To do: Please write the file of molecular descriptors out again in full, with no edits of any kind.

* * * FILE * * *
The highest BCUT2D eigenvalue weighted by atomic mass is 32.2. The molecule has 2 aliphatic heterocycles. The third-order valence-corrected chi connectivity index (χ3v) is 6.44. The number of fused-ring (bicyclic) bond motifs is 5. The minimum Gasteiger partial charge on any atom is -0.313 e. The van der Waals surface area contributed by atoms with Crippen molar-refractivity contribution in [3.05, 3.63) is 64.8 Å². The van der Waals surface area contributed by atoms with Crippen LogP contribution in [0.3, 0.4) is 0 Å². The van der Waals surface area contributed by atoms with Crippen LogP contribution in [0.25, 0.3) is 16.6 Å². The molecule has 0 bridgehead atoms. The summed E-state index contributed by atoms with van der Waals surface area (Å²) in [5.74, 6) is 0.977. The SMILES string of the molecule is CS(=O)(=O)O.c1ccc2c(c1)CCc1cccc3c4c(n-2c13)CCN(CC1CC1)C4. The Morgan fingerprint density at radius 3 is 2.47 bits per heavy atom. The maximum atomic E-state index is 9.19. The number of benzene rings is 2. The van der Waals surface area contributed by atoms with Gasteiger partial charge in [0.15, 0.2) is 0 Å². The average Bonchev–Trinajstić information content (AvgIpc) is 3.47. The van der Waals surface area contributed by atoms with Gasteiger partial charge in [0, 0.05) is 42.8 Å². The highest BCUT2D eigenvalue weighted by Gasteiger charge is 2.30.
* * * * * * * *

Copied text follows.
The highest BCUT2D eigenvalue weighted by atomic mass is 32.2. The molecule has 2 aliphatic heterocycles. The third-order valence-corrected chi connectivity index (χ3v) is 6.44. The number of fused-ring (bicyclic) bond motifs is 5. The minimum Gasteiger partial charge on any atom is -0.313 e. The van der Waals surface area contributed by atoms with Crippen molar-refractivity contribution in [3.05, 3.63) is 64.8 Å². The van der Waals surface area contributed by atoms with Crippen LogP contribution in [0.3, 0.4) is 0 Å². The van der Waals surface area contributed by atoms with Crippen LogP contribution in [0.25, 0.3) is 16.6 Å². The molecule has 0 bridgehead atoms. The summed E-state index contributed by atoms with van der Waals surface area (Å²) in [5.74, 6) is 0.977. The SMILES string of the molecule is CS(=O)(=O)O.c1ccc2c(c1)CCc1cccc3c4c(n-2c13)CCN(CC1CC1)C4. The Morgan fingerprint density at radius 3 is 2.47 bits per heavy atom. The maximum atomic E-state index is 9.19. The number of benzene rings is 2. The van der Waals surface area contributed by atoms with Gasteiger partial charge in [0.15, 0.2) is 0 Å². The average Bonchev–Trinajstić information content (AvgIpc) is 3.47. The van der Waals surface area contributed by atoms with Gasteiger partial charge in [0, 0.05) is 42.8 Å². The highest BCUT2D eigenvalue weighted by Gasteiger charge is 2.30.